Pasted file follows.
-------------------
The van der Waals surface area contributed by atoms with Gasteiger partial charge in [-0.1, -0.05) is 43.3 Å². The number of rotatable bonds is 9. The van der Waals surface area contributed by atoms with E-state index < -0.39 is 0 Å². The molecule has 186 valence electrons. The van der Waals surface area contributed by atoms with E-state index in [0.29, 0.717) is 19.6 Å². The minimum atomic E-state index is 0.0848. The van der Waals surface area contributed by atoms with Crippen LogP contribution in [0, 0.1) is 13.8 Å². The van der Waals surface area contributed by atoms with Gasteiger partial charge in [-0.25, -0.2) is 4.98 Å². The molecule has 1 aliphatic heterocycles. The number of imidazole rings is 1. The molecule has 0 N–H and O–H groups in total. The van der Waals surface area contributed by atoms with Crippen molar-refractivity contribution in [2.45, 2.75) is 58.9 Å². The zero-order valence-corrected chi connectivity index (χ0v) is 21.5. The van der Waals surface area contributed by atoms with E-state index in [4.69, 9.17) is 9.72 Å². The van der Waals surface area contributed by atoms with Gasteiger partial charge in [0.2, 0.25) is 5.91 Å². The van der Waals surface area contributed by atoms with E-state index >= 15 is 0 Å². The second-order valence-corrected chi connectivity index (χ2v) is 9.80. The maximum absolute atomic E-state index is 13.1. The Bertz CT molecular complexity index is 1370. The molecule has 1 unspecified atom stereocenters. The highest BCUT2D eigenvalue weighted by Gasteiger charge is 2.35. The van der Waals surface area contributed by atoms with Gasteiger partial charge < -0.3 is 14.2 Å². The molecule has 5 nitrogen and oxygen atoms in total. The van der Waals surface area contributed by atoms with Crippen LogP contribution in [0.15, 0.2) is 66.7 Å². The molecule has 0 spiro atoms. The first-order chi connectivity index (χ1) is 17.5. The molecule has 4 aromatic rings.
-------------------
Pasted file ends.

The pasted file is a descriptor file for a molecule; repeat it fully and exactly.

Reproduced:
The van der Waals surface area contributed by atoms with Gasteiger partial charge in [-0.1, -0.05) is 43.3 Å². The number of rotatable bonds is 9. The van der Waals surface area contributed by atoms with E-state index < -0.39 is 0 Å². The molecule has 186 valence electrons. The van der Waals surface area contributed by atoms with E-state index in [0.29, 0.717) is 19.6 Å². The minimum atomic E-state index is 0.0848. The van der Waals surface area contributed by atoms with Crippen LogP contribution in [0, 0.1) is 13.8 Å². The van der Waals surface area contributed by atoms with Gasteiger partial charge in [-0.25, -0.2) is 4.98 Å². The molecule has 1 aliphatic heterocycles. The number of imidazole rings is 1. The molecule has 0 N–H and O–H groups in total. The van der Waals surface area contributed by atoms with Crippen molar-refractivity contribution in [2.45, 2.75) is 58.9 Å². The zero-order valence-corrected chi connectivity index (χ0v) is 21.5. The van der Waals surface area contributed by atoms with E-state index in [4.69, 9.17) is 9.72 Å². The van der Waals surface area contributed by atoms with Gasteiger partial charge in [0.2, 0.25) is 5.91 Å². The van der Waals surface area contributed by atoms with E-state index >= 15 is 0 Å². The second-order valence-corrected chi connectivity index (χ2v) is 9.80. The maximum absolute atomic E-state index is 13.1. The Bertz CT molecular complexity index is 1370. The molecule has 1 unspecified atom stereocenters. The highest BCUT2D eigenvalue weighted by Gasteiger charge is 2.35. The van der Waals surface area contributed by atoms with Gasteiger partial charge < -0.3 is 14.2 Å². The molecule has 5 nitrogen and oxygen atoms in total. The van der Waals surface area contributed by atoms with Crippen LogP contribution in [0.15, 0.2) is 66.7 Å². The molecule has 0 spiro atoms. The first-order chi connectivity index (χ1) is 17.5. The molecule has 4 aromatic rings.